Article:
What Emergency Information Should I Compile For My Parents Or Children Before An Emergency Arises?

This is a question we get asked on a weekly, if not daily, basis. What information should you have on hand to help administer your estate or your parents’ estate? Where can I find account numbers, assets, passwords, etc.? This can be a much harder question for children to answer than parents. Typically, the parents know where all their assets and information is located and can often be a bit reticent to share it all with their kids. That said, a comprehensive list of helpful information is invaluable to your children and will save them many, many hours of stress.

There are two possible scenarios with regard to access to information when someone is incapacitated or has passed away: Scenario 1: There is a clean, clear list of assets, passwords, addresses, keys, legal documents, etc., or Scenario 2: There isn’t. Which situation would you rather be in? Which would you rather leave for your children? I’m going to start with the “bad” scenario and then suggest how it might be avoided.

Let’s say that you have developed dementia or you’ve passed away and the kids need to step into your shoes to manage things. How will they know where your assets are? Do you have one checking account or three? Do you have a single IRA or do you have multiple investments? Life insurance? A brokerage account? What is the password to your online banking? Do you have any credit cards? What’s the phone number for the lawn service? Who handles your pension? Do you have an estate plan? Do you have a lawyer? A CPA? An advisor? How could your kids begin to piece together the answers to these questions? This would be done through a very tiring process of checking the mail, digging through boxes and drawers, hopefully finding a business card or some clue. While I generally love scavenger hunts, it’s not a lot of fun rummaging through your deceased mother’s filing cabinet and trying to figure out which account the cable bill is being autopayed from.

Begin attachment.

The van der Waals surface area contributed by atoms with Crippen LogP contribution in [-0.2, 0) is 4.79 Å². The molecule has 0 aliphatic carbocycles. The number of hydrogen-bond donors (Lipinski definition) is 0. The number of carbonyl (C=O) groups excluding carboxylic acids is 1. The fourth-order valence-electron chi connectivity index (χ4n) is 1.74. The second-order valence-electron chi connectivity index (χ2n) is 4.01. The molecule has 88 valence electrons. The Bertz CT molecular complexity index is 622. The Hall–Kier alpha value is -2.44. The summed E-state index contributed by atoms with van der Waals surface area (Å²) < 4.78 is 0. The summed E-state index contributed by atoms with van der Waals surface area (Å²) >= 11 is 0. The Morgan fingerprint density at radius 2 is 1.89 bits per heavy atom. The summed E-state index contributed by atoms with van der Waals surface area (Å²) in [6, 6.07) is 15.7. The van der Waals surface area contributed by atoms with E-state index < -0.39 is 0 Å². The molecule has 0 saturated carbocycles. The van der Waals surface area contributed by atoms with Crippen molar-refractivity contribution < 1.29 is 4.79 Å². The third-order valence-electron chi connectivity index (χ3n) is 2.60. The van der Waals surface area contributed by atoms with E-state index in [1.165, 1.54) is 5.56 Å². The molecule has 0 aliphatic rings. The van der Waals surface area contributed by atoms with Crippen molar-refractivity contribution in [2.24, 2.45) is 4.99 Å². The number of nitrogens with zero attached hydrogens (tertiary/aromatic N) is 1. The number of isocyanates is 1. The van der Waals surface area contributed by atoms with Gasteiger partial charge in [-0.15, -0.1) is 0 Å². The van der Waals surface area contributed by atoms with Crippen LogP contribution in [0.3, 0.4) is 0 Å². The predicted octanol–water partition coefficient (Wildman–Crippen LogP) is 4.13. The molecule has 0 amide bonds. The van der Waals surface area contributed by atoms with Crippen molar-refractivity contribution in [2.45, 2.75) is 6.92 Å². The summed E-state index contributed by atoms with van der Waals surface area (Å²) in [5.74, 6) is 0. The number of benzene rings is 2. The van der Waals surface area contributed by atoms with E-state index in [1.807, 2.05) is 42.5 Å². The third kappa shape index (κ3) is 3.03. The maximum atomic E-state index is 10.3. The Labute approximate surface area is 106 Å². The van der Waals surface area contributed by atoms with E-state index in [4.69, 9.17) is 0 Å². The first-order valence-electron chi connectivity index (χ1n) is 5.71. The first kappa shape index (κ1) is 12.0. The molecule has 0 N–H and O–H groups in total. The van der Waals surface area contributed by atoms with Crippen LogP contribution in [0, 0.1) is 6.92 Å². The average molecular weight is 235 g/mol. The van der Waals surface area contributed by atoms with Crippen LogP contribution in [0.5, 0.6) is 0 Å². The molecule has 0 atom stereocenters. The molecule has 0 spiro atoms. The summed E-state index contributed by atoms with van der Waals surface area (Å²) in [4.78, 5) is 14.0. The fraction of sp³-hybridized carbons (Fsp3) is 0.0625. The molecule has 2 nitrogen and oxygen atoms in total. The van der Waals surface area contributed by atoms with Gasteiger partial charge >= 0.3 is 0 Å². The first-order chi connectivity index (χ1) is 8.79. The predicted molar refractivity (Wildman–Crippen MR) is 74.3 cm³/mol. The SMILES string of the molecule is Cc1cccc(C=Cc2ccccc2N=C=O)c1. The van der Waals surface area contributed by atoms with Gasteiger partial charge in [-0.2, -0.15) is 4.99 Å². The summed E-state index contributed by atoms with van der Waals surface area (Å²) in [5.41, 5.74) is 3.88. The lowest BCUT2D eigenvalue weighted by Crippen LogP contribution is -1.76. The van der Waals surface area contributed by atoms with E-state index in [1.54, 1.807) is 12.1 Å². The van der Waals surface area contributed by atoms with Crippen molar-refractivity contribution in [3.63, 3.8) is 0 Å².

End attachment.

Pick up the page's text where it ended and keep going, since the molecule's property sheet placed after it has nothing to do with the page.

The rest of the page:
So how do we avoid this? A very simple list can eliminate an incredible amount of guesswork on the part of the kids. These lists can be somewhat simple or quite elaborate. There are even services that work with people to help put such lists together. But even if you don’t wish to go quite so far as hiring someone to assist you with this, here are a few things you can put together in a document that will be invaluable to anyone managing your affairs in the event of your incapacity or death.

  • All accounts and assets. This is a huge one and includes everything of financial value: checking and savings, IRAs/401ks, life insurance, annuities, brokerage accounts, stocks, bonds, investments, etc. You don’t need to include the values, as they fluctuate constantly, but account numbers and where assets are held is huge.
  • Location of your estate plan and contact information for the firm that prepared it.
  • Location of deeds to real estate as well as any mortgage or home equity loan information.
  • Location of titles to vehicles, including terms for any leased vehicles or vehicles on a payment plan.
  • The names of any important professionals, including your doctors, your attorney, your CPA, your financial advisor and anyone else who may need to be contacted.
  • The location of personal paperwork, including your social security card, driver’s license, marriage certificate, divorce decrees, etc.

You certainly do not need to disclose all of this information to your children or executor now, but by compiling it into one central location and keeping it up to date, you save an enormous amount of time and stress when, not if, someone needs to take over your estate. They don’t need to know the specifics, they just need to know where to find them.

One last thing – two common places people store this information is in Excel style spreadsheets on their computer and in safe deposit boxes. They each have their benefits. Spreadsheets are easy to update and safe deposit boxes are incredibly secure. However, this can spell disaster if your children do not know the password to your computer or do not have access to your safe deposit box. Be sure that wherever you store this crucial information, the right people know where to find it and have access to it.

I know this seems like a lot. Most people only go through this once in their lives, but we help families going through this process every day. If you have questions about how to set up your planning and what information is needed, please don’t hesitate to reach out. If you’re interested in scheduling a no-cost virtual consultation with an attorney, please contact us a 1-800-ESTATES or at www.rutkowskilawfirm.com

 

Comments are closed.